I was really hoping not to have to write this post. Hoping that something would change and that I’d be able to avoid this, but unfortunately 9/10 start ups fail and I’ve built one of the 9 instead of the 1 out of 10.
That’s really painful to write. But it’s true.
I’ve put myself, my friends and family through a lot as I struggled and hustled my way on. I raised capital way to early and couldn’t close on the deals or the institutional investment we needed to keep going on. So that’s it. I’m done.
There’s been a lot of good and a lot of bad that’s come out of the situation and hopefully I’ll be able to turn this into a situation I’m able to laugh about in 10 or so years. Sigh.
But instead of wallowing in self pity here’s what I’ve learnt, most of it other entrepreneurs will tell you themselves but until you’ve actually lived it, it’s hard to actually learn it.
Don’t take money unless you have to - we raised angel capital before we had really defined our business, our products and our customers, being an investment when you’re still trying to define your business is hard work.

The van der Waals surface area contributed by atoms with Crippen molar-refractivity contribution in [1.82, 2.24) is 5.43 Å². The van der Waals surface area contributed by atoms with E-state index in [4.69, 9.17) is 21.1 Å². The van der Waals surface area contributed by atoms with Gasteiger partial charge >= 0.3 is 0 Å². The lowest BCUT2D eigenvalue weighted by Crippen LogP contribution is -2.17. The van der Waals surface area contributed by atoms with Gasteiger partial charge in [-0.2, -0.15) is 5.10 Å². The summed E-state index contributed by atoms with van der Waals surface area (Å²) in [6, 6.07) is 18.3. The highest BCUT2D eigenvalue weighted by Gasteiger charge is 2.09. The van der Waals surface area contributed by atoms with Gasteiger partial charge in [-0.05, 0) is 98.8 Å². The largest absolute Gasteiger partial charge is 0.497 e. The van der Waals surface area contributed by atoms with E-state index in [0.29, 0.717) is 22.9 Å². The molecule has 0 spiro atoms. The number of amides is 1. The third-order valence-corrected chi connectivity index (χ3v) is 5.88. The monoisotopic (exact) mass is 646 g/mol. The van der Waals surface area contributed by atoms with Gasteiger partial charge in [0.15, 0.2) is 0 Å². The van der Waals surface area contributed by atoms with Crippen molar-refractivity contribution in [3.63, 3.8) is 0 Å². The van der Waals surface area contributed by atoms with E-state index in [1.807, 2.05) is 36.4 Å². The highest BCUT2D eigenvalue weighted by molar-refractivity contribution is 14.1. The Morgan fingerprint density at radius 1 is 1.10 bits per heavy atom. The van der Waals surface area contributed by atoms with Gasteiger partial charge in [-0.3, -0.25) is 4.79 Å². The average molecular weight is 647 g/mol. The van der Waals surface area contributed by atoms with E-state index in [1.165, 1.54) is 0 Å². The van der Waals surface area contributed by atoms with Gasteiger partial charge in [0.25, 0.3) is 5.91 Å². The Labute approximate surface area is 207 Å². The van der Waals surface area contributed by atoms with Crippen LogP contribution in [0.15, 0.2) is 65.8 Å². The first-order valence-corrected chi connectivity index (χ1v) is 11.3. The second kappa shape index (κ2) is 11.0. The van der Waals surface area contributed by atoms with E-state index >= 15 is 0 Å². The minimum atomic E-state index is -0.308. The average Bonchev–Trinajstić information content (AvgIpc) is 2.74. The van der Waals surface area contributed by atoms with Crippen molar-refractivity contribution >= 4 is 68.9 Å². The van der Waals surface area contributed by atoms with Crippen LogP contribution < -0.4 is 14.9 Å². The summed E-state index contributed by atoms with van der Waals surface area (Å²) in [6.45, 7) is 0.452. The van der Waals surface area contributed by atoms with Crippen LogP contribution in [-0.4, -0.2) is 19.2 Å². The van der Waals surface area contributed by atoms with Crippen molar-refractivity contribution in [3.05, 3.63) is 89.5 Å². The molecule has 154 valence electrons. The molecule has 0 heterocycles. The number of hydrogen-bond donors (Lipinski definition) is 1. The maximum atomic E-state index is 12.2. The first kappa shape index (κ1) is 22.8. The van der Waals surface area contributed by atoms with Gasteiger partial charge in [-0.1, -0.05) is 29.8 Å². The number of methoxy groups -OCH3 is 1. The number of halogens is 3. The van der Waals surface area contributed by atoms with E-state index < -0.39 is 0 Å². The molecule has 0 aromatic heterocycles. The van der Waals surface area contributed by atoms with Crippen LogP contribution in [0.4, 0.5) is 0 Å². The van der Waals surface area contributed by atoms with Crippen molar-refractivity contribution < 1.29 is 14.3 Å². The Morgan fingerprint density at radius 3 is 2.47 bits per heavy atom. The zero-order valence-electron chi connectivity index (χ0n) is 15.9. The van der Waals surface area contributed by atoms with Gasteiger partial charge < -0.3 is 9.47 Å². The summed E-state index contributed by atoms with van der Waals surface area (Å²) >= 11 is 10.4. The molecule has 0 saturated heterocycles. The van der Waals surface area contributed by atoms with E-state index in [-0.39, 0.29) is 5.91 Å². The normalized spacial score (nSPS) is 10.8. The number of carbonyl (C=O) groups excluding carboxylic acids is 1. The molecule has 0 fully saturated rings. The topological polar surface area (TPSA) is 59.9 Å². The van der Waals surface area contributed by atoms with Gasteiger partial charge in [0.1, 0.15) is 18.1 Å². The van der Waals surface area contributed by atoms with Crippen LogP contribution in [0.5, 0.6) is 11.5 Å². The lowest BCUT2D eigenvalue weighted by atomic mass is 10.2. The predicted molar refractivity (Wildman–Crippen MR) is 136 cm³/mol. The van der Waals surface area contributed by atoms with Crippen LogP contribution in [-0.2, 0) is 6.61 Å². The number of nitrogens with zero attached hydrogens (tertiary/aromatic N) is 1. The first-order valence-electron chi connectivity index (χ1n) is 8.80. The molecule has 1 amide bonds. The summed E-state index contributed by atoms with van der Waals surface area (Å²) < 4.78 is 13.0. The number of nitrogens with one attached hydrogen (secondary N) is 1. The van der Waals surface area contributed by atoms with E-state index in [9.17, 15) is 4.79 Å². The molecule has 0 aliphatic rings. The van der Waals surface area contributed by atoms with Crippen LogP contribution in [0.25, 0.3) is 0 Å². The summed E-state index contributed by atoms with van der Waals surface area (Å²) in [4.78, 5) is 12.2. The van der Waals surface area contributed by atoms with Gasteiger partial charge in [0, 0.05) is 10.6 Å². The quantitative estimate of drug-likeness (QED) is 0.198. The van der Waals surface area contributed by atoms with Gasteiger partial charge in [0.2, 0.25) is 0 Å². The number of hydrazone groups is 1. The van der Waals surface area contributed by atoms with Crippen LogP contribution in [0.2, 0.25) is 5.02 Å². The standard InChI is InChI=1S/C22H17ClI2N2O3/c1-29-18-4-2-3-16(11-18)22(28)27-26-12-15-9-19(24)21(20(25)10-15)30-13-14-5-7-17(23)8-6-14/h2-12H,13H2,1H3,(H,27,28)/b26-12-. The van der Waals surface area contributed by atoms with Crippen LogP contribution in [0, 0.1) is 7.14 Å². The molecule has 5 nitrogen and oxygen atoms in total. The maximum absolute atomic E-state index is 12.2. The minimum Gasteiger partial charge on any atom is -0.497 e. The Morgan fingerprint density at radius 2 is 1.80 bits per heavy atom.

Get all the money in one instalment - traunch investments suck. You end up chasing the capital rather than focusing on the business.
Go where you need to be - having our development team in the US closest to our customers when I was in Europe was not a good idea.
Fail fast - we took too long to figure out we weren’t going to be able to compete with stronger players.
A deck is nice, a strong product with sales is nicer - I should have spent more time closing and less time pitching investors.
There’s probably hundreds of other lessons I could write about, but I’ll save those for the hundreds of coffees and drinks I’m likely to have as I talk about it further with friends and potential employers.
I think that’s another thing that’s suffered as the company was under-performing over the past few months I’ve gone inside myself a lot more, here’s hoping this blog post is the start to changing that.
Wish me luck.